If silence is golden then Bahrain would have been basking in fortune if it were not for the scandalous commentaries of Robert Fisk.
In a May 14 piece for The Independent, the award-winning British journalist shamed both politicians and media for not speaking out against the violence employed by Bahrain’s ruling al-Khalifa family to suppress the protest movement and its calls for political reform, led by the kingdom’s Shia majority lead.
Fisk was at it again on June 14, provokingly asking “if the Khalifa family has gone mad” by prosecuting 48 surgeons, doctors, nurses and paramedics for a series of crimes varying from concealing weapons to refusing to assist people in need. The latter is of especially bitter irony, as there are numerous accounts of how Bahrain’s medical personnel worked tirelessly to treat the hundreds of casualties, most of whom had been shot. Aided by Saudi troops and tanks, the Bahraini army crushed the opposition: according to official figures, some 30 people were killed, though it is feared that the death toll could run into the hundreds, while thousands of people disappeared behind bars. Many assert that the charges against the 48 medical professionals were cooked up as punishment for offering medical treatment to “subversives” and as a warning not to speak about what they had seen.
Fisk’s rage culminated in this parting shot: “Bahrain is no longer the kingdom of the Khalifas. It has become a Saudi palatinate, a confederated province of Saudi Arabia, a pocket-size weasel state from which all journalists should in future use the dateline: Manama, Occupied Bahrain.” It seems this was the symbolic final straw for the Khalifas, who were already in a foul mood due to the cancelation of the Bahrain Grand Prix. The world racing authorities in early June first announced that the F1 race — originally slated for March but postponed due to the popular uprising — was back on track, only to change their minds again a week later, following a wave of protests, some by a number of leading drivers.
Who could have guessed? F1 drivers reading The Independent! Furious, and missing out on up to half a billion dollars in revenues, Bahrain on June 14 announced it was to sue Fisk and his newspaper for slander.
According to the state-run Bahrain News Agency (BNA), they “deliberately published a series of unrealistic and provocative articles targeting Bahrain and the Kingdom of Saudi Arabia (KSA)… [and failed] to abide by professional impartiality and credibility in their one-sided news-coverage and reports.”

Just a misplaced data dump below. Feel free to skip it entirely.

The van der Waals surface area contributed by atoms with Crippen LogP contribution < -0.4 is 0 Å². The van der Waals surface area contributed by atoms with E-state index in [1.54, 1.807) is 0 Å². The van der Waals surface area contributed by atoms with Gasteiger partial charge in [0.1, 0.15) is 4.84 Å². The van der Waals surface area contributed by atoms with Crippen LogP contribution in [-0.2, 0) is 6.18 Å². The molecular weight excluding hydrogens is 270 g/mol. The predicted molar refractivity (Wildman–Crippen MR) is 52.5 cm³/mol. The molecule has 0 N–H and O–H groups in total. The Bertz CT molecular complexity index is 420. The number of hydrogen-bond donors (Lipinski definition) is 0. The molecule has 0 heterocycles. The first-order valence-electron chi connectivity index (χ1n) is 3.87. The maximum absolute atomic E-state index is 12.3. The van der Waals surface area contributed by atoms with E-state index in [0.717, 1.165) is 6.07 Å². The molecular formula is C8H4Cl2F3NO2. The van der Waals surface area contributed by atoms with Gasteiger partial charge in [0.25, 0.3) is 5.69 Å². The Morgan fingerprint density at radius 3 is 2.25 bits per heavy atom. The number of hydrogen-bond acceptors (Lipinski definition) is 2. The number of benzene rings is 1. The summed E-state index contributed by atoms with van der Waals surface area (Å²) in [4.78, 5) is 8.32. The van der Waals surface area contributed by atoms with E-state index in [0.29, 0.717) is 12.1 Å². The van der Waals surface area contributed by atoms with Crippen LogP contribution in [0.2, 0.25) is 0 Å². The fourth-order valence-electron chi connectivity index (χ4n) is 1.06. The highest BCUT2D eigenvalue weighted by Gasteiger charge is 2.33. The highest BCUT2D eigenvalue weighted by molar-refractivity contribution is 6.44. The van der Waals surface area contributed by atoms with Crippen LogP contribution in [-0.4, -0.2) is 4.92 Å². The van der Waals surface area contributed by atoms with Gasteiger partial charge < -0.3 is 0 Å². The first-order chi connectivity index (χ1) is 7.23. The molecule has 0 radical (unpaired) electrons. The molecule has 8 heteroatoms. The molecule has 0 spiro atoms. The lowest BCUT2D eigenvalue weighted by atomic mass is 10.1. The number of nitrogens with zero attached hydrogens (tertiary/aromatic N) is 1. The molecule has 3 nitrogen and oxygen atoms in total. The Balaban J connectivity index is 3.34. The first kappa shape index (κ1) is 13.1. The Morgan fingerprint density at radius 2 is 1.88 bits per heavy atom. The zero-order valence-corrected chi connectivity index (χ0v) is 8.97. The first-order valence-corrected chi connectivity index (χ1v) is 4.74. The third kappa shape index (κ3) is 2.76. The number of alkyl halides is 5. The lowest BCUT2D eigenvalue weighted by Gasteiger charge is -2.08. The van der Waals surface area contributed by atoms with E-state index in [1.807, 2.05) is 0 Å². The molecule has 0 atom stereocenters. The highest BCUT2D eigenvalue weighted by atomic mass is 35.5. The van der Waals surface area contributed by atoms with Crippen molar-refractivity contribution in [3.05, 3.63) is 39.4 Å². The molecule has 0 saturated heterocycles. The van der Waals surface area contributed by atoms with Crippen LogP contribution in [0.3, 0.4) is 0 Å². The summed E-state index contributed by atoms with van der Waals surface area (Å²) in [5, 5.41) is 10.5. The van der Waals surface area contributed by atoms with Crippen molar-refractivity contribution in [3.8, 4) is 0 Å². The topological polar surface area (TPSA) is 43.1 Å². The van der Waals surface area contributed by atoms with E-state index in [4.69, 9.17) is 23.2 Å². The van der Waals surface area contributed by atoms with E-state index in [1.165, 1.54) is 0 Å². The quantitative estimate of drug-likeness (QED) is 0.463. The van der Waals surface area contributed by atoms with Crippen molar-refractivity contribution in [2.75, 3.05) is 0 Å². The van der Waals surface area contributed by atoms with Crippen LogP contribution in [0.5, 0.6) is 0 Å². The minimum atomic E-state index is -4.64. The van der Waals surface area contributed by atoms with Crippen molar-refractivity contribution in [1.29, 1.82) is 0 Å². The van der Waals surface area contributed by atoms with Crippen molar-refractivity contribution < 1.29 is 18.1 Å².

F1 drivers reading, and Bahrain and Saudi Arabia preaching about the principles of journalism: what on earth has become of this world? Yet, while the tiny desert kingdom and its bigger brother may find little trouble in silencing their own media (and medical workers), the decision to sue Fisk in Britain is likely to have a reverse effect. Firstly, Britain has a proud journalistic tradition and arguably does not like to be told what it can and cannot say by a country that excels in censorship and has not exactly boosted its reputation in recent months.
Secondly, with every day in court the British press is offered a gold-plated opportunity to recall what Fisk wrote and wonder if his words reflected correctly what happened in Bahrain during the first months of2011. Thirdly, the British trial is likely to draw attention to the parallel “medical trial” in Bahrain. And so the British press may just decide to look into the case of one senior surgeon on trial, who during the demonstrations wrote a series of emails to a British colleague. On February 17, for example, he wrote: “It has been a long day in the theatre with massively injured patients equivalent to a massacre.”
“Three weeks of hell,” he wrote in early April. “The military took control of the Salmaniya Hospital, doctors, nurses, paramedics and patients treated as suspects.” The surgeon in question himself was arrested in April and has not been seen since.
While suing Fisk and The Independent is unlikely to silence either, and arguably only enhances the kind of media attention Bahrain wants to avoid, there is a real danger that a long legal battle may bleed the British daily dry before truth, justice and freedom of speech can prevail. For now, however, the lawsuit can only be seen as a victory for the few who dare speak up, while others watch in silence.
PETER SPEETJEN is a Beirut-based journalist